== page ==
Bill Maher says we worship greed. If he ends up being the nation’s prophet, then Jesus-followers need to step up their game. Maher is “one way” the wrong way in so many ways, and belligerently godless as far as I know — but when it comes to greed he is telling the truth. So what is wrong with most of us Christians? — not to mention everyone else! The Bible says:
Be sure of this, that no…one who is greedy (that is, an idolater), has any inheritance in the kingdom of Christ and of God. (Ephesians 5:5)
Most of the believers I know, would never say that, at least out loud. But Maher did — and colorfully. In a recent commentary he named Greed as an idol.
He starts off with the Olsen twins (an easy target) and the lawsuit brought against them by their unpaid interns — for the privilege of a small chance that rubbing up against the rich will pay off, people will work for free these days. In the case of most Americans, we work for the leavings of the one percent because we believe the spirit that tells us, “That’s the way it is,” or “It’s your only chance” or “It will give you what you want.” The prophet Isaiah asks:
Why do you spend your money for that which is not bread,
and your labor for that which does not satisfy? (Isaiah 55:2)
Maher goes on to say that people should be in the streets protesting, in the unions organizing or at least in the voting booth choosing. But they are not. Instead, they have adapted. They are like the people the prophet Isaiah mocks:
“Come,” they say, “let us get wine; let us fill ourselves with strong drink. And tomorrow will be like today, great beyond measure.” (Isaiah 56:12)
Now we have a sharing economy, Maher says: We’re in an Uber, going to an Air B&B to wait for an assignment from Task Rabbit. He names it the “desperation” economy. We’re panhandling ourselves to fetch groceries, park someone’s car and go on Etsy to set up our plank on two crates on some virtual corner. We’re reduced to a barter economy on Craigslist until we are replaced by robots.
We worship Greed — slaves working for the Olsen twins, corporations underpaying laborers overseas, individuals stealing music at home. We all got so good at scheming and cheating that we ended up with a “sharing” economy that shares everything but the profits. Some of the changes represented by a sharing economy may prove to be good. But Maher accuses us of adapting to the greed economy instead of demanding real sharing. The idol is greed; the worship is adaptation; the constant lie is calling the devolution development. The prophet Amos accused his contemporaries in much the same way:
Hear this, you that trample on the needy,
and bring to ruin the poor of the land,
saying, “When will the new moon be over
so that we may sell grain;
and the sabbath,
so that we may offer wheat for sale?
We will make the ephah small and the shekel great,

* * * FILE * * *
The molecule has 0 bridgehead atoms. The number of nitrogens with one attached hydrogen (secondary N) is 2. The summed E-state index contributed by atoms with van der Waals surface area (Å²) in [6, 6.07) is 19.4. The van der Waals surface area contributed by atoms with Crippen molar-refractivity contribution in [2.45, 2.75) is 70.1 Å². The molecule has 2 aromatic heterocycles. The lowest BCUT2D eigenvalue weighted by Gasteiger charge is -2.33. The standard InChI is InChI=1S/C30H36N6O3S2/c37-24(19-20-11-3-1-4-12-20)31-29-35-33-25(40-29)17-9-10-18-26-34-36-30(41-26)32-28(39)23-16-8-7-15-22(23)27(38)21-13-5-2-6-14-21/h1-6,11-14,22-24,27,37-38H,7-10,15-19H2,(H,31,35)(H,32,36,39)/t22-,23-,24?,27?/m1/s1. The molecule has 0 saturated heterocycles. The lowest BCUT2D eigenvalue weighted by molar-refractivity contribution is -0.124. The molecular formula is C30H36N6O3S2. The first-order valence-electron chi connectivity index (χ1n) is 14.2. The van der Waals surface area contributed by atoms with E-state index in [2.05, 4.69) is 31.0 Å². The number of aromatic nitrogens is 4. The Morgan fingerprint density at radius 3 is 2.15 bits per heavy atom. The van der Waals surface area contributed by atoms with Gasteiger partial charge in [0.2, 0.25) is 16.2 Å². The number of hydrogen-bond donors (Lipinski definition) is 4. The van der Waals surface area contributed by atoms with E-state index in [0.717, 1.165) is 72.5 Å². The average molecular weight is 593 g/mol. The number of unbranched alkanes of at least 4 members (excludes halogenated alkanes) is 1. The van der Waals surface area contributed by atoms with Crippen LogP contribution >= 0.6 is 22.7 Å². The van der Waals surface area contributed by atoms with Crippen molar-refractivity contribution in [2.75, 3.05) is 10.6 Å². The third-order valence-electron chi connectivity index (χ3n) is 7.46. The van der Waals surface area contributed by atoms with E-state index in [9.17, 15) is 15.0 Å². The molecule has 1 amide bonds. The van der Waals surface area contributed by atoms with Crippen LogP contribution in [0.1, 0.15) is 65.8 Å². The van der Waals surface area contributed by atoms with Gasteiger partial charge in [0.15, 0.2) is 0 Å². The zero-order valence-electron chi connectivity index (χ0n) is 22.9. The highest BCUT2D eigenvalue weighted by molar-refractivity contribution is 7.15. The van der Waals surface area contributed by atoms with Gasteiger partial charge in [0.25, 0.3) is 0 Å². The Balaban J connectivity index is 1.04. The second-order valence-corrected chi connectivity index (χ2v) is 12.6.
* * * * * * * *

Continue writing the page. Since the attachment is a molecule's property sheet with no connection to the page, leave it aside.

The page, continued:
and practice deceit with false balances,
buying the poor for silver
and the needy for a pair of sandals,
and selling the sweepings of the wheat.”
The Lord has sworn by the pride of Jacob:
Surely I will never forget any of their deeds. (Amos 8:4-7)
Maher speaks out. He is right. A few people listened to him — at least he got into my Facebook feed! Good for him. Will it make a difference? Isaiah and Amos said it without being smug and dismissive a long time ago. Will they make a difference?
My larger question is, “Will I make a difference? Will we?” Of have we adapted? Naming the threat of adaptation might have been more prophetic of Maher than naming the idol named Greed and the whole system that enforces its will. The idols we will have with us always. But we do not need to adapt to them.
However, we do adapt to them. I am looking at my life and noting where it has been dragged, eroded, pushed, and nearly overcome by “the Economy.” Case in point – it was big news this weekend that “the Dow” lost a lot of points. You probably could not afford stock to save your life, but you probably know the name of “Dow.” I am looking at our church and seeing where it has been sapped, constrained, stifled and thwarted by the adaptations that people have made. Case in point – it was suggested that we not do anything special on Sunday, September 6, because no one would be there on Labor Day weekend. You may not even know how the undermining of the labor movement makes this holiday a joke, but you still revolve around state-sponsored “holidays” when “the Economy” grants us leave.
We may be pushed and thwarted in places, but we will not be overcome. Jesus is greater than Greed, or Dow, or Economy, or any other gods that demand our allegiance and worship. Last night, when we worshiped we said it and this week when we gather in our cell beachheads all over the region, we will say it again. I, for one, am going to keep saying Greed is not my god, even if Bill Maher ends up my only ally.